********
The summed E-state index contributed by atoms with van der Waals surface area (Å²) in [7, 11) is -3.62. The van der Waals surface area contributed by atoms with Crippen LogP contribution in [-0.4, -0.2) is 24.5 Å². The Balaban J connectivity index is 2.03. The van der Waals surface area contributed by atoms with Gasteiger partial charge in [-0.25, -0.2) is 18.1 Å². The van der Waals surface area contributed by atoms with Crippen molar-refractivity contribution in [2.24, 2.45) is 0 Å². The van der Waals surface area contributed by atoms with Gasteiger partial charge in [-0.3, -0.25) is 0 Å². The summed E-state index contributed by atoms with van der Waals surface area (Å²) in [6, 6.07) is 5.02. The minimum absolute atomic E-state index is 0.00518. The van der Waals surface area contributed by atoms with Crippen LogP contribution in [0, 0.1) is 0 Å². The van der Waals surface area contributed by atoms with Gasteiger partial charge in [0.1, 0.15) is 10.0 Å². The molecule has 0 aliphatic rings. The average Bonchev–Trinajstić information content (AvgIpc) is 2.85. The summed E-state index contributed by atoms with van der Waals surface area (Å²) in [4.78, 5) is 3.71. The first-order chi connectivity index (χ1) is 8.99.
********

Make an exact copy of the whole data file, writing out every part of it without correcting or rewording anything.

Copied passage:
The summed E-state index contributed by atoms with van der Waals surface area (Å²) in [7, 11) is -3.62. The van der Waals surface area contributed by atoms with Crippen LogP contribution in [-0.4, -0.2) is 24.5 Å². The Balaban J connectivity index is 2.03. The van der Waals surface area contributed by atoms with Gasteiger partial charge in [-0.25, -0.2) is 18.1 Å². The van der Waals surface area contributed by atoms with Crippen molar-refractivity contribution in [2.24, 2.45) is 0 Å². The van der Waals surface area contributed by atoms with Gasteiger partial charge in [-0.3, -0.25) is 0 Å². The summed E-state index contributed by atoms with van der Waals surface area (Å²) in [6, 6.07) is 5.02. The minimum absolute atomic E-state index is 0.00518. The van der Waals surface area contributed by atoms with Crippen LogP contribution in [0, 0.1) is 0 Å². The van der Waals surface area contributed by atoms with Gasteiger partial charge in [0.1, 0.15) is 10.0 Å². The molecule has 0 aliphatic rings. The average Bonchev–Trinajstić information content (AvgIpc) is 2.85. The summed E-state index contributed by atoms with van der Waals surface area (Å²) in [4.78, 5) is 3.71. The first-order chi connectivity index (χ1) is 8.99.